Generally, the law does not allow either parent to waive ongoing child support as child support is considered to be a right of the child and the parent receiving the child support is considered to be acting in the capacity of a trustee. However, the Court's will sometimes allow a parent to waive retroactive child support or child support arrears. Courts will sometimes make exceptions to this rule, for good cause shown.

5. My passport has been suspended due to child support arrears but I need it for work. What do I do?

Your passport may be suspended if you owe an arrearage in child support in an amount of $2,500 or more. The circuit court cannot order that your passport be returned to you. However, if the arrears being enforced are incorrect, or if you have made payments that are not properly accounted for such that, once corrected, your arrears would be less than $2,500, then you should file a motion to correct the arrears amount and/or obtain credit for the payments made.

6.My driver's license has been suspended due to non-payment of child support. What do I do?

You can file a Motion to Contest Driver's License Suspension and request that your driver's license not be suspended or, that the suspension action be stopped. Generally, the Court will not suspend your driver's license without giving you the ability to pay a purge amount to stop the suspension.

If you driver's license has not yet been suspended but you have received a notice of intent to suspend your driver's license, you have twenty days to file a motion to contest the suspension action in order to keep your license from being suspended. If you do not file the motion within 20 days of the date of the notice, your license will be suspended without further notice to you.

7. The parent who is supposed to pay child support is refusing to work so that they can avoid paying child support. Can he or she do that?

A parent obligated to pay child support cannot refuse to work without consequences. Further, if a parent requests a decrease in child support while unemployed and not seeking employment, income may be imputed to that parent. However, if a parent is diligently looking for work and simply cannot find it, then it would be appropriate for that parent to file a modification action and seek a reduction of child support.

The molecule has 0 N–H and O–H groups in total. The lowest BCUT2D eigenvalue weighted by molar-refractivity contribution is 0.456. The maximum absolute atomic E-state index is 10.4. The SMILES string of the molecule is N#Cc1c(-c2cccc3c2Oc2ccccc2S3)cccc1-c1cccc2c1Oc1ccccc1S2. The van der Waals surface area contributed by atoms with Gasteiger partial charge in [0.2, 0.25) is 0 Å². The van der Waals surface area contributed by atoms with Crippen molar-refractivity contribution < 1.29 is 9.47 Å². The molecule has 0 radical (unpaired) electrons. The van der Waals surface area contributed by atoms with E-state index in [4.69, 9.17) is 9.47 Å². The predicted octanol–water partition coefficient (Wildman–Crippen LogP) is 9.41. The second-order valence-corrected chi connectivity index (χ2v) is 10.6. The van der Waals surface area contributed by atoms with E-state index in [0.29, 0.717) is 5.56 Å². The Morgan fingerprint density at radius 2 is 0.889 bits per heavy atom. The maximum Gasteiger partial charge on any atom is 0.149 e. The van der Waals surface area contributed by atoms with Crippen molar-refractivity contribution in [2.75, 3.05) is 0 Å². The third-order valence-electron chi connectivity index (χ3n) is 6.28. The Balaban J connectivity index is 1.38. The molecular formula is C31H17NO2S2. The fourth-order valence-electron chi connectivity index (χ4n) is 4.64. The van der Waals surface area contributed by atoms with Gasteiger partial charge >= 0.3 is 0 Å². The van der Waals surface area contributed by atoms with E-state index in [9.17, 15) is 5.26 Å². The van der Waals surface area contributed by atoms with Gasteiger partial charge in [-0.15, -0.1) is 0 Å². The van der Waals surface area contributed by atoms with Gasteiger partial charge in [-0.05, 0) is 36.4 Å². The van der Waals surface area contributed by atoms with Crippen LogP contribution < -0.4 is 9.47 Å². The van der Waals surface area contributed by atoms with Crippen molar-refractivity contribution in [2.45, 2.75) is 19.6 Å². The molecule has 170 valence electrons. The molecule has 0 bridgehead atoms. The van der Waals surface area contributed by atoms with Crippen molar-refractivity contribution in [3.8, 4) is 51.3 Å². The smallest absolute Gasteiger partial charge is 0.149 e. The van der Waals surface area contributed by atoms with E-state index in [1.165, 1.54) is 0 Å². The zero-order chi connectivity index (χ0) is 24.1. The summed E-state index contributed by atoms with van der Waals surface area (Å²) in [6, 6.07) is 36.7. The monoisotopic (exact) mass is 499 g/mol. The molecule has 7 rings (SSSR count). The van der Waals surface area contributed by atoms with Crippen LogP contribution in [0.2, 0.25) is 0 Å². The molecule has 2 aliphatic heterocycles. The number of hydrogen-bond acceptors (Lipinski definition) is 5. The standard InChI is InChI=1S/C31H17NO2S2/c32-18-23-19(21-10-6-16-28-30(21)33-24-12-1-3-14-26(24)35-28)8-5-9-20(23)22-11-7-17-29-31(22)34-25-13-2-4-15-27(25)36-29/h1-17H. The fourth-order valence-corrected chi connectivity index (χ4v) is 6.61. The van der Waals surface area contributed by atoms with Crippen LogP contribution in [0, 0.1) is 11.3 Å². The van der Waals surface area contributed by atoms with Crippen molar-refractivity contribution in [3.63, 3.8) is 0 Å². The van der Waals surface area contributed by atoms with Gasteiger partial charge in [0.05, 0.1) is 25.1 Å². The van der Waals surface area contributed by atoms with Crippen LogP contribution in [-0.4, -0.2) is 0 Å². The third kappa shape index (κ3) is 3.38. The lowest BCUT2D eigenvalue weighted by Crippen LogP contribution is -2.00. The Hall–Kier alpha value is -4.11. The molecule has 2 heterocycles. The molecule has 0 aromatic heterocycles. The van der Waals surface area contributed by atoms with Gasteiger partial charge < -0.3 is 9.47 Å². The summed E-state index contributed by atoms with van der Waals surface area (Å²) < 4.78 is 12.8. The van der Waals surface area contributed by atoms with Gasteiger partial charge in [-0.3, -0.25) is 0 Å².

8.Why is the Florida Department of Revenue suing me on behalf of the other parent to obtain child support?

Pursuant to both Florida and Federal law, the Florida Department of revenue will pursue child support any time a parent with whom the child or children reside is receiving public assistance, or, upon the request of a parent with whom the child or children reside.

9. My child or children reside with me fifty percent of the time. Will I still have to pay child support?

If one parent earns significantly more than the other parent, child support may still be ordered even though each parent has time-sharing with the child or children at least fifty-percent of the time.

10. Can I request that the other parent be required to pay for the child's college expenses or to pay child support until the child graduates from college?

In Florida, the Courts cannot require a parent to pay child support beyond the date the child graduates high school unless the child is severely disabled. However, the parents can agree to support the child through the child's graduation from college. In some other states, the law does permit a court order of child support through college graduation. If you have a court order from one of these state, a Florida court will give that order full faith and credit and will enforce it.